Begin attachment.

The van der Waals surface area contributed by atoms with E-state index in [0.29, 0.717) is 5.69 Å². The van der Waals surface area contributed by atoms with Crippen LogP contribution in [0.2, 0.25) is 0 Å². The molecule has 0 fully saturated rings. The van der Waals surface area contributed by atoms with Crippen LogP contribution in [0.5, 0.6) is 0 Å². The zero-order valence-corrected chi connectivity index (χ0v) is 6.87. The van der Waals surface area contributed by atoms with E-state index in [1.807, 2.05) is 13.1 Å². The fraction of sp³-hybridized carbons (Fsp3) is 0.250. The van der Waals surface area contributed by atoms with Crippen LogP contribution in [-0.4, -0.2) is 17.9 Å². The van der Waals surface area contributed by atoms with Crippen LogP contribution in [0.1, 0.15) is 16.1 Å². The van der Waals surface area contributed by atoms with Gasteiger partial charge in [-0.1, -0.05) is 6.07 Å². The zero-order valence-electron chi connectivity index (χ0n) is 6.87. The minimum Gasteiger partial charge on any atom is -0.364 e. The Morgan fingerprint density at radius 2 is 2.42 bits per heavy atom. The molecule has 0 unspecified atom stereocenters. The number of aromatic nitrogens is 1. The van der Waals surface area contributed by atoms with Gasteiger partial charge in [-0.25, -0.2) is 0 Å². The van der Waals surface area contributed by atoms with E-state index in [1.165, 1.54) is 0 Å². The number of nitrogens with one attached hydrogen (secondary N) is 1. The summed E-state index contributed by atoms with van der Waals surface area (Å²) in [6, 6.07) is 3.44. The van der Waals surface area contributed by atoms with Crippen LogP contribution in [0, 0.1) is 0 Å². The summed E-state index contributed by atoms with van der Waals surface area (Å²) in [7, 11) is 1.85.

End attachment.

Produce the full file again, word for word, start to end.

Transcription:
The van der Waals surface area contributed by atoms with E-state index in [0.29, 0.717) is 5.69 Å². The van der Waals surface area contributed by atoms with Crippen LogP contribution in [0.2, 0.25) is 0 Å². The molecule has 0 fully saturated rings. The van der Waals surface area contributed by atoms with Crippen LogP contribution in [0.5, 0.6) is 0 Å². The zero-order valence-corrected chi connectivity index (χ0v) is 6.87. The van der Waals surface area contributed by atoms with E-state index in [1.807, 2.05) is 13.1 Å². The fraction of sp³-hybridized carbons (Fsp3) is 0.250. The van der Waals surface area contributed by atoms with Crippen LogP contribution in [-0.4, -0.2) is 17.9 Å². The van der Waals surface area contributed by atoms with Crippen LogP contribution in [0.1, 0.15) is 16.1 Å². The van der Waals surface area contributed by atoms with Gasteiger partial charge in [-0.1, -0.05) is 6.07 Å². The zero-order valence-electron chi connectivity index (χ0n) is 6.87. The minimum Gasteiger partial charge on any atom is -0.364 e. The Morgan fingerprint density at radius 2 is 2.42 bits per heavy atom. The molecule has 0 unspecified atom stereocenters. The number of aromatic nitrogens is 1. The van der Waals surface area contributed by atoms with Gasteiger partial charge in [-0.25, -0.2) is 0 Å². The van der Waals surface area contributed by atoms with E-state index in [1.165, 1.54) is 0 Å². The number of nitrogens with one attached hydrogen (secondary N) is 1. The summed E-state index contributed by atoms with van der Waals surface area (Å²) in [6, 6.07) is 3.44. The van der Waals surface area contributed by atoms with Crippen LogP contribution in [0, 0.1) is 0 Å². The summed E-state index contributed by atoms with van der Waals surface area (Å²) in [7, 11) is 1.85.